Zoom has agreed to pay $85 million to settle a lawsuit that accused the video conferencing giant of violating users’ privacy by sharing their data with third parties without permission and enabling “Zoombombing” incidents.
Zoombombing, a term coined by TechCrunch last year as its usage exploded because of the pandemic, describes unapproved attendees entering and disrupting Zoom calls by sharing offensive imagery, using backgrounds to spread hateful messages or spouting slurs and profanities.
The lawsuit, filed in March 2020 in the U.S. District Court in the Northern District of California, also accused the firm of sharing personal user data with third parties, including Facebook, Google and LinkedIn.
In addition to agreeing to an $85 million settlement, which could see customers receive a refund of either 15% of their subscription of $25 if the lawsuit achieves class-action status, Zoom has said it will take additional steps to prevent intruders from gatecrashing meetings. This will include alerting users when meeting hosts or other participants use third-party apps in meetings and offering specialized training to employees on privacy and data handling.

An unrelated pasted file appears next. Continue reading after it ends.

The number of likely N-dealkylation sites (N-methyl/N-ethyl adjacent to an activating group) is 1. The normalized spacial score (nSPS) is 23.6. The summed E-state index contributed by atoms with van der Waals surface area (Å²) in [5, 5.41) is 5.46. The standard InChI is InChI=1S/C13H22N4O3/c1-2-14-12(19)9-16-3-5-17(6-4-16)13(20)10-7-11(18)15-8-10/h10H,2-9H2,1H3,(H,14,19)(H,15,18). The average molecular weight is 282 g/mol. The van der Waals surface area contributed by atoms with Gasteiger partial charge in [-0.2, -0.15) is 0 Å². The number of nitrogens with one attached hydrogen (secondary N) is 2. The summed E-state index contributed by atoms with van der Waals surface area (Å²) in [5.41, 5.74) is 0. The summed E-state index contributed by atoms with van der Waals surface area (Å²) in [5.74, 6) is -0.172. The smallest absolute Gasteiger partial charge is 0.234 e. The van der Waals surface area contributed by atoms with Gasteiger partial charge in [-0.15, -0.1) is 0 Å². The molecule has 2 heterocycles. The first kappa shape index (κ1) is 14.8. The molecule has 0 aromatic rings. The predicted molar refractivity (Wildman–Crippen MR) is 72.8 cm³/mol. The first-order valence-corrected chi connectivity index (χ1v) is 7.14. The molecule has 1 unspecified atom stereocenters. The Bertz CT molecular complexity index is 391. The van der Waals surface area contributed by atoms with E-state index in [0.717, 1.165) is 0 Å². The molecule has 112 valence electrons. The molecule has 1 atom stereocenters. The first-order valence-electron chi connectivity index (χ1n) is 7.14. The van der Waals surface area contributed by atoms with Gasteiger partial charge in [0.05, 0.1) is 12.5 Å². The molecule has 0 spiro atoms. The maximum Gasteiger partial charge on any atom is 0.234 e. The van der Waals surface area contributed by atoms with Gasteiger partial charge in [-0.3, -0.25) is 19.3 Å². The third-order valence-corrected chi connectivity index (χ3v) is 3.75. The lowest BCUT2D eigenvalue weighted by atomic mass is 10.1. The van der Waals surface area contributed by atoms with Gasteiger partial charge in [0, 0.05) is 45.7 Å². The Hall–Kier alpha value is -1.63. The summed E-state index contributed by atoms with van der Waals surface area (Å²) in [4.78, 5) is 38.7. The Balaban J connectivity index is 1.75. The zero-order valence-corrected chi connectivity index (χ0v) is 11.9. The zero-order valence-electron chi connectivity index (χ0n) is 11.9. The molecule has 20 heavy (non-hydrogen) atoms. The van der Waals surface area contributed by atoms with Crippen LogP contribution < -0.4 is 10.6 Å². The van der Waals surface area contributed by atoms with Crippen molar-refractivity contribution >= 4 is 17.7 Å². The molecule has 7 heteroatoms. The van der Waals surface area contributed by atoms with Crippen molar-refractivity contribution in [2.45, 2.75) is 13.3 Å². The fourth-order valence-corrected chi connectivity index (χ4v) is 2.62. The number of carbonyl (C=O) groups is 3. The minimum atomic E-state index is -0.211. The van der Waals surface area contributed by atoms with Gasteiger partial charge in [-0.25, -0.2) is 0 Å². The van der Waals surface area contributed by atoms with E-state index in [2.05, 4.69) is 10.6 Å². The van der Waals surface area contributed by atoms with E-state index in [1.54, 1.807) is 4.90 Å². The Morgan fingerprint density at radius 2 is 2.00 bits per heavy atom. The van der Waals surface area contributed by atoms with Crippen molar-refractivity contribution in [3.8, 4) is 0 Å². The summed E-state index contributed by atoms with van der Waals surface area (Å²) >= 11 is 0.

“The privacy and security of our users are top priorities for Zoom, and we take seriously the trust our users place in us,” Zoom said in a statement. “We are proud of the advancements we have made to our platform, and look forward to continuing to innovate with privacy and security at the forefront.”
The settlement requires approval from U.S. District Judge Lucy Koh in San Jose, California, to be finalized.